In more physical pain than I’d ever experienced in 15 years of living, I thrashed around in the water. Between gasps, I called out for help. My friends and even the lifeguard thought I was playing, so they watched and laughed at my “antics.” I was on my own.
Inch by painful inch, I made my way to the edge of the pool. With a great deal of effort, I managed to get out, and then laid on the cement waiting for the throbbing in my lower back to subside enough for me to get up and go to my cabin.
Minutes earlier, I had decided to overcome my fear of the high dive. With wobbly legs, I climbed the steps and stood on the platform. Then I stood on the platform, and stood on the platform.
With an edge to his tone, the kid behind me said, “C’mon! You gonna stand there all day?”
It was my moment of truth. Was I going to back down and be teased for the rest of Bible camp? Or was I going to face my “giant” and jump?
I took a huge breath. Adrenaline coursed through my veins as I ran to the end of the board, jumped, and dove in – head first.
That’s where I messed up. I guess there’s a right and wrong angle from which to enter the water off a high dive. I was clueless. When I hit the water, I folded like a jack-knife – backward. Fire shot through my torso. With every painful breath, I choked on the water. With no one to assist me (they were still laughing), I thought I might drown.
That night I lay in bed hurt, angry, and confused. I began to pray:
God. I’m at Church camp, and tomorrow I have a vocal competition. I teach a Sunday School class, I pray to You, I read my Bible, I sing in the choir. Why did You let this happen to me? Did I do something wrong? Haven’t I been good enough? I don’t understand.
I confessed every sin I could think of, even made up a few just in case – yet, the agony continued.
For the next three years, it was hard to get around. While I sat at a desk, my back muscles became tense. The bell rang and I went to the next class hunched over. By the time I reached the next room, I could stand erect – only to go through the process again.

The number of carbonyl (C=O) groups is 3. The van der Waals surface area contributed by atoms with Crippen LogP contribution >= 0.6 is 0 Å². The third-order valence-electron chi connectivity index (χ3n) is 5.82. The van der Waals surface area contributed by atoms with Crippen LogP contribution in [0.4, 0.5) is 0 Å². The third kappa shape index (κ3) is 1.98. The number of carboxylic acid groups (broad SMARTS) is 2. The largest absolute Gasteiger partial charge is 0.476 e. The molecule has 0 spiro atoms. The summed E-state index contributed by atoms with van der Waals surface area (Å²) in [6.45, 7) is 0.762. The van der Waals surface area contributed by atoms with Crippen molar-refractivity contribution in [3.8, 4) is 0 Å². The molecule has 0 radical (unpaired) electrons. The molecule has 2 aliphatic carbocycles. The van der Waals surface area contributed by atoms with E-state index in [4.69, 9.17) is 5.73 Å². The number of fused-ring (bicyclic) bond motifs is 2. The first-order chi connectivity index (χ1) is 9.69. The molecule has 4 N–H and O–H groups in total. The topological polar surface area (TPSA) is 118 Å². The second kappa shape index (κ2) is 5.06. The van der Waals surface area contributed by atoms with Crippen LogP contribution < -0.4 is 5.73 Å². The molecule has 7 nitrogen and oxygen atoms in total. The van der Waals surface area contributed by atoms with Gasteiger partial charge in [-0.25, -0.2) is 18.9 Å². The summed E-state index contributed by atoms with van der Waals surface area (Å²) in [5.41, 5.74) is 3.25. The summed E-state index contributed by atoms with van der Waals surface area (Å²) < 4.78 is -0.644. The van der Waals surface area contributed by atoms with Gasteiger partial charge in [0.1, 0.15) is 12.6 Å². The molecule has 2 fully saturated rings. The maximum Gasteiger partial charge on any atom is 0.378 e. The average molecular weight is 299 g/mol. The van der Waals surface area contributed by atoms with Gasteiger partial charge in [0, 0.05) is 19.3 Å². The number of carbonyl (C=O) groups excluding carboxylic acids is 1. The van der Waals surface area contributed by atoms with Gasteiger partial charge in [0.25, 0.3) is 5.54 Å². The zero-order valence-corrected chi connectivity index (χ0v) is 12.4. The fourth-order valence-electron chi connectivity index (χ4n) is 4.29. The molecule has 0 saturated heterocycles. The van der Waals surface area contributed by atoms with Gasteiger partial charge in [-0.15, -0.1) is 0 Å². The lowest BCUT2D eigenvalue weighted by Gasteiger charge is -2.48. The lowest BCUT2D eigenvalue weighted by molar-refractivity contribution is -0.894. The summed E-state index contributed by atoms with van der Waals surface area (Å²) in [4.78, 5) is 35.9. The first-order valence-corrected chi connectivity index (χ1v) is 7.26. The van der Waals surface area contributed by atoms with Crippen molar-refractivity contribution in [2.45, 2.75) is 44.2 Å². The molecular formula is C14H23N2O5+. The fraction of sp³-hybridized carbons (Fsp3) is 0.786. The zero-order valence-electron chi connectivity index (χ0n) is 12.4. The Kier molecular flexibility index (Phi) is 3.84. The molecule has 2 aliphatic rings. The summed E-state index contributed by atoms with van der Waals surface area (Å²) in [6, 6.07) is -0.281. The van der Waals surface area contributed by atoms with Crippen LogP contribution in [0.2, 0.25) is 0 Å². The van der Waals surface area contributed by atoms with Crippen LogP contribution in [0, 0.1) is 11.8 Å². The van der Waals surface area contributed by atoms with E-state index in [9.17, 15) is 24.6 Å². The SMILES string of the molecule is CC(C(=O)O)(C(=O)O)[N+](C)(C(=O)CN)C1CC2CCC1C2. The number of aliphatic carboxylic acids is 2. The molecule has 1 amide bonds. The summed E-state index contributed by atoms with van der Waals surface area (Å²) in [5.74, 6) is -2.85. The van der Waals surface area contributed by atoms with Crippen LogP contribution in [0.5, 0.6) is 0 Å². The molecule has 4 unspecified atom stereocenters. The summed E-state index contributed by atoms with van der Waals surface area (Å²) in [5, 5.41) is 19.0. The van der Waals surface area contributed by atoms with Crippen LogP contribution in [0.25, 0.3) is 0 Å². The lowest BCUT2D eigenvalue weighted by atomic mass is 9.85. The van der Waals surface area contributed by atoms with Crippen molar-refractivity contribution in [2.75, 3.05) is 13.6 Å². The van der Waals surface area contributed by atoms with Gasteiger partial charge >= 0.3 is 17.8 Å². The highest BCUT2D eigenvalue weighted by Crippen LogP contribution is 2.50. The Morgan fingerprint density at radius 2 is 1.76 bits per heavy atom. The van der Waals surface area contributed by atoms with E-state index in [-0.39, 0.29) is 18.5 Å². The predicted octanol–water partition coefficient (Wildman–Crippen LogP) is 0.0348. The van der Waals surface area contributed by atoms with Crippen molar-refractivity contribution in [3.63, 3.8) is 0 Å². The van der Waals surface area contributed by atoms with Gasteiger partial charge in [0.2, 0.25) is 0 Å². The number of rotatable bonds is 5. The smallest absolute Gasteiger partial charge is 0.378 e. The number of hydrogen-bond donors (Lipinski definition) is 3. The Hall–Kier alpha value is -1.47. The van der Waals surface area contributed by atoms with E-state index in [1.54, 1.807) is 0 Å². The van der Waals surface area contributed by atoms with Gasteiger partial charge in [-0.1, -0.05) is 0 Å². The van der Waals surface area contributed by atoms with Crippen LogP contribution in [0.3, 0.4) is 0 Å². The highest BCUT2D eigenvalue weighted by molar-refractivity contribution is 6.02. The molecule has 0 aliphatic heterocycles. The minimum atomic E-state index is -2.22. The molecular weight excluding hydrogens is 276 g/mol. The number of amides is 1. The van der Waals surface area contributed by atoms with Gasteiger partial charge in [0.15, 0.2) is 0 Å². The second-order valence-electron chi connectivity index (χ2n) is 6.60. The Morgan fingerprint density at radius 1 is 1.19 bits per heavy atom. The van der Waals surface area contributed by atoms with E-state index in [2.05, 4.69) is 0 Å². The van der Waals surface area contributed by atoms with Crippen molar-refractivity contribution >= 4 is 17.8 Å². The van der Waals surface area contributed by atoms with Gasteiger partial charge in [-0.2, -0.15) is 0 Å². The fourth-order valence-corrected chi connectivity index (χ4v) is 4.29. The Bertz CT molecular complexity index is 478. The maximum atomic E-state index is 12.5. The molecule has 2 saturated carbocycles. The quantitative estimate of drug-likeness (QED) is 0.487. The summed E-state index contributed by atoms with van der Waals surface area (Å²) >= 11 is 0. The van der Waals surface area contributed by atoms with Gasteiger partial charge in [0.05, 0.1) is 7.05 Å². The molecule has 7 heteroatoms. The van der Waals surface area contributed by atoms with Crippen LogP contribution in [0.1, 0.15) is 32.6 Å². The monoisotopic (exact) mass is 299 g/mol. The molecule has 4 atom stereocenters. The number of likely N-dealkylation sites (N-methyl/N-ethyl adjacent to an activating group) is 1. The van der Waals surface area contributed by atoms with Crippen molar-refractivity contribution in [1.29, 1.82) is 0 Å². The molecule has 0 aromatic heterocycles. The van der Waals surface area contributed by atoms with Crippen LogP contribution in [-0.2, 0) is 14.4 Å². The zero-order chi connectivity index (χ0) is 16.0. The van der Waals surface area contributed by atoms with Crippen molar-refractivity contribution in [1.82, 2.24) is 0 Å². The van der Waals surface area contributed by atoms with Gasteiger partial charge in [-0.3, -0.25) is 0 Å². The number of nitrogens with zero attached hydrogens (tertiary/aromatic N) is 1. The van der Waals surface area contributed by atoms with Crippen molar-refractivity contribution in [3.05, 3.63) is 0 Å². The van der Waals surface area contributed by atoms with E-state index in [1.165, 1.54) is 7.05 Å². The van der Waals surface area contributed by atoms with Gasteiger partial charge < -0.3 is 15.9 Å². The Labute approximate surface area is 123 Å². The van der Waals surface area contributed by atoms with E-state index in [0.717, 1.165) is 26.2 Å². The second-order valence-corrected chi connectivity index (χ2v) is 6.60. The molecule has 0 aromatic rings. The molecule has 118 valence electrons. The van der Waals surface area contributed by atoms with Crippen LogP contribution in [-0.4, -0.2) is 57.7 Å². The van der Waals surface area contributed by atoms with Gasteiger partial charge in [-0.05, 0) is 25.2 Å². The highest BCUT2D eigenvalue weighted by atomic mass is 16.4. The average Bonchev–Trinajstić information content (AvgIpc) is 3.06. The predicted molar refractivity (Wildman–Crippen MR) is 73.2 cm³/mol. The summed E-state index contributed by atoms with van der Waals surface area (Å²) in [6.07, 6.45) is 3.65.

My pain tolerance level is off the charts. Consequently, I didn’t make much of a fuss about my injury. No doubt, my parents noticed the difficulty I had moving around, but the thought of a doctor visit or x-rays never occurred to them.
A little background information would be helpful at this point. From age 13 – 18, I attended one of the major denominational churches. To this congregation, anything that involved the Holy Spirit and was outside their box was suspect. I don’t think we ever even talked about Him. What I gathered from the preaching was that the Old Testament was for the Jews, Acts was for the disciples, and the rest of the New Testament was all that had any value to today’s Christian.
Imagine, then. I was 18 years old, married, and at a Bible study by my husband’s request – a full-blown Pentecostal group! No fooling, I thought I might be in danger of being demon possessed!
After the study, a little lady – about three days older than Moses – called me to one of the bedrooms.
“You have a back injury, and God wants to heal you. May I pray for you?”
What I’d already witnessed this woman doing in the name of “worship” had greatly alarmed me. The carrot she dangled before me – healing – was impossible to turn down, so I assented.
I could not tell you what she prayed, I vaguely recall the odd things she did to my body because the entire time she was at work, I said my own prayer:
Lord, This woman is flat nuts. I don’t know if this is really Your idea or not, but You said that all I need is a mustard seed of faith.